Assembly Rules and Restoration Ecology (The Science and Practice of Ecological Restoration): Bridging the Gap Between Theory and Practice

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Overview

Understanding how ecosystems are assembled -- how the species that make up a particular biological community arrive in an area, survive, and interact with other species -- is key to successfully restoring degraded ecosystems. Yet little attention has been paid to the idea of assembly rules in ecological restoration, in both the scientific literature and in on-the-ground restoration efforts.

Assembly Rules and Restoration Ecology, edited by Vicky M. Temperton, Richard J. Hobbs, Tim Nuttle, and Stefan Halle, addresses that shortcoming, offering an introduction, overview, and synthesis of the potential role of assembly rules theory in restoration ecology. It brings together information and ideas relating to ecosystem assembly in a restoration context, and includes material from a wide geographic range and a variety of perspectives.

Assembly Rules and Restoration Ecology contributes new knowledge and ideas to the subjects of assembly rules and restoration ecology and represents an important summary of the current status of an emerging field. It combines theoretical and practical aspects of restoration, making it a vital compendium of information and ideas for restoration ecologists, professionals, and practitioners.

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Product Details

Meet the Author

Vicky M. Temperton is plant ecologist at the Max Planck Institute for Biogeochemistry in Jena, Germany.

Richard J. Hobbs is professor of environmental science at Murdoch University in Western Australia.

Tim Nuttle is research fellow at the Institute of Ecology, University of Jena.

Stefan Halle is head of the Institute of Ecology, University of Jena.

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Table of Contents

1 Introduction : why assembly rules are important to the field of restoration ecology 1
2 Advances in restoration ecology : insights from aquatic and terrestrial ecosystems 10
3 The search for ecological assembly rules and its relevance to restoration ecology 34
4 Assembly models and the practice of restoration 55
5 Ecological filters, thresholds, and gradients in resistance to ecosystem reassembly 72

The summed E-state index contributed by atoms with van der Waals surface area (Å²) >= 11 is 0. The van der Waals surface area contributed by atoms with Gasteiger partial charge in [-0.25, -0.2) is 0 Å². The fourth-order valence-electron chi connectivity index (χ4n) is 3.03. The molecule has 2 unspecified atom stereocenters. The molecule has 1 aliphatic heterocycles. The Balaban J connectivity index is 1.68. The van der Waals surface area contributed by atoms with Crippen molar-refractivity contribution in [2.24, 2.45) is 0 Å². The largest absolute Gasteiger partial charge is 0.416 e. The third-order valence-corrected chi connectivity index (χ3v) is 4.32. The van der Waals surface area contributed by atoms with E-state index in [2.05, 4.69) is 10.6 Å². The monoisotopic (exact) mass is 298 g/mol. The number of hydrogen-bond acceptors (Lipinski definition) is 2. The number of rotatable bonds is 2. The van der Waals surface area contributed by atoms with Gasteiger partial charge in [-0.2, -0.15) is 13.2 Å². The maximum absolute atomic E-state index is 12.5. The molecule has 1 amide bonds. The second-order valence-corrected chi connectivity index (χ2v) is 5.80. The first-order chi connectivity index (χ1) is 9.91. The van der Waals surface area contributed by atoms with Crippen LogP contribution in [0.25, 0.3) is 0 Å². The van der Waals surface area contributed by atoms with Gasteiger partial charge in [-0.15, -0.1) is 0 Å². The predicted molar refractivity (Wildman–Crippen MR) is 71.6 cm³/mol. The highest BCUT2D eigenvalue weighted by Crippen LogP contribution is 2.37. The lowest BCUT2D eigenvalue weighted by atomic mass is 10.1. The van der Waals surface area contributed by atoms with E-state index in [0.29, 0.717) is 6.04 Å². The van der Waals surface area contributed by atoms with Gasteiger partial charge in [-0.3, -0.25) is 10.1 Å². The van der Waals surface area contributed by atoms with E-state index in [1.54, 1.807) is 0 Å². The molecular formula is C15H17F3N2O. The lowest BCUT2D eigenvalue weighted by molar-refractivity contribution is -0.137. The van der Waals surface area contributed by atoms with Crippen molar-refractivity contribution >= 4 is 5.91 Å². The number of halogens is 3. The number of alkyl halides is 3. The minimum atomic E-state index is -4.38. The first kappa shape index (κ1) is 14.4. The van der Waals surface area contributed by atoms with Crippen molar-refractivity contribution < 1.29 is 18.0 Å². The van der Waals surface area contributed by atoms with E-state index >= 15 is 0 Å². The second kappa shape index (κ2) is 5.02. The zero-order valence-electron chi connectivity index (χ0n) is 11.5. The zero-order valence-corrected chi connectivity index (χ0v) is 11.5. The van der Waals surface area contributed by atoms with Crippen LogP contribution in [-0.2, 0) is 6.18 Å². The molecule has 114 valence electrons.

6 The dynamic environmental filter model : how do filtering effects change in assembling communities after disturbance? 96
7 Beyond ecological filters : feedback networks in the assembly and restoration of community structure 115
8 Self-organization of plankton communities : a test of freshwater restoration 134
9 Functional group interaction patterns across trophic levels in a regenerating and a seminatural grassland 156
10 Structure, dynamics, and restoration of plant communities : do arbuscular mycorrhizae matter? 189
11 Modelling of plant community assembly in relation to deterministic and stochastic processes 230
12 Application of stable nitrogen isotopes to investigate food-web development in regenerating ecosystems 245
13 The role of seed dispersal ability and seedling salt tolerance in community assembly of a severely degraded site 266
14 Order of arrival and availability of safe sites : an example of their importance for plant community assembly in stressed ecosystems 285
15 Are assembly rules apparent in the regeneration of a former uranium mining site? 305
16 The role of nutrients and the importance of function in the assembly of ecosystems 325
17 Disturbance, succession, and community assembly in terrestrial plant communities 342
18 Disturbance, assembly rules, and benthic communities in running waters : a review and some implications for restoration projects 367
19 How structure controls assembly in the hyporheic zone of rivers and streams : colmation as a disturbance 389
20 Assembly rules and ecosystem restoration : where to from here? 410
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